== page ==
Tyre D. Nichols, was a 29-year-old with a minor son and still was trying to “figure things out” legacy-wise when “his life was cut short” by police, said his older sister, Keyana Dixon.
Nichols died Tuesday (Jan. 10) after a traffic-stop encounter with police three days earlier near where family, friends and supporters gathered to protest and release balloons in his honor on Saturday.
“At 29 years old you haven’t had a chance to build anything yet,” Dixon said. “You’re trying to figure out how to manage your bank account, do certain things. … His memory is his legacy at this point.”
The Tennessee Bureau of Investigation is conducting a use-of-force investigation at the request of Shelby County District Attorney General Steve Mulroy, bureau officials said last week. Nichols “succumbed to his injuries” on Tuesday, the agency said without describing the nature of his injuries.
On Sunday, a day after the gathering by Nichols’ family, friends and supporters, it was announced that the Memphis Police Department was serving notice of “impending administrative actions” to the involved officers.
“After reviewing various sources of information involving this incident, I have found it is necessary to take immediate and appropriate action,” MPD Chief Cerelyn “C.J.” Davis said in a media release.
According to the statement, which details that there is a required procedural process before government civil servant employees can be disciplined or terminated, MPD is working quickly and appropriately to through the administrative disciplinary and investigative process.
The process is projected to be complete later this week.
“Make no doubt, we take departmental violations very seriously and, while we must complete the investigation process, it is our top priority to ensure that swift justice is served,” Mayor Jim Strickland said in the release.
“We want citizens to know that we are prepared to take immediate and appropriate actions based on what the findings determine.”
Police have said Nichols was arrested after officers stopped him for reckless driving. There was a confrontation as officers approached the driver and the suspect ran before he was confronted again by pursuing officers who arrested him, authorities said.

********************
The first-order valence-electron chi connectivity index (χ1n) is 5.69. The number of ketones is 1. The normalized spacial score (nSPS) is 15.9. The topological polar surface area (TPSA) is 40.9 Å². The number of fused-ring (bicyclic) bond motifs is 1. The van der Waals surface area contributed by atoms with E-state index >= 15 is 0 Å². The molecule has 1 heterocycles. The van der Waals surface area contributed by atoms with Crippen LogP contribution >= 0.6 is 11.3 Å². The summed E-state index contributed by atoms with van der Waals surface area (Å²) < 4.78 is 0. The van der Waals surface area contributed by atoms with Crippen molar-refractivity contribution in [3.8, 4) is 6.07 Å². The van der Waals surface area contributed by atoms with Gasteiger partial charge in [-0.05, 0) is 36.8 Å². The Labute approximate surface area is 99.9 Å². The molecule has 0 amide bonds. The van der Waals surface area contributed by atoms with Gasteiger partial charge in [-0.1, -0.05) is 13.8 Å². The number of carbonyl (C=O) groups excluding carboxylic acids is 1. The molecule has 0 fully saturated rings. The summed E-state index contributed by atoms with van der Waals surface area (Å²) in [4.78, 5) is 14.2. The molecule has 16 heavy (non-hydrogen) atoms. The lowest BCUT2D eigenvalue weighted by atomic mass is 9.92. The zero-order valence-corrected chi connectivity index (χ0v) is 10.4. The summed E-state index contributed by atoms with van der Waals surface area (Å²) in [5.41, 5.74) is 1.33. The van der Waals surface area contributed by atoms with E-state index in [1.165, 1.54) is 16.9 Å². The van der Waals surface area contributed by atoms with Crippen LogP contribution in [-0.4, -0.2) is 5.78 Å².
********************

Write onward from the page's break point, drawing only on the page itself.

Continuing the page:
“Afterward, the suspect complained of having a shortness of breath, at which time an ambulance was called” and Nichols was taken to a hospital in critical condition, police said.
Due to his condition, police contacted Mulroy’s office and he requested the state bureau’s investigation, authorities said.
Dixon said the death of her brother was a “murder” two blocks away from his home.
“He wouldn’t hurt nobody, he wouldn’t hurt a soul,” she said. “I don’t care what nobody say. He ran because he was scared. … Everything about it is wrong, it’s inhumane.”
A traffic stop should be a stop-and-go, Dixon said, detailing that her brother had insurance and voicing a commitment to “exposure” in pursuit of justice for Nichols.
“It’s not supposed to be this,” she said. “Running is not supposed to be a death sentence. …
“This boy ain’t never been in trouble; like never. … He always just wanted to be hisself. He never wanted to be fit inside no box. … He always wanted to be free and be him. And that’s how he lived his life.”
The officers who stopped Nichols were in an unmarked vehicle with hoodies on, family members said.
Dixon, who arrived in Memphis from California on Friday, asked, “What do you think he thought? … That’s why he ran.”
Services for Nichols are set for Tuesday, with a memorial service in California also being planned. To donate to the effort to get family members to the memorial service, click here.
(This story reflects a report by the Associated Press.)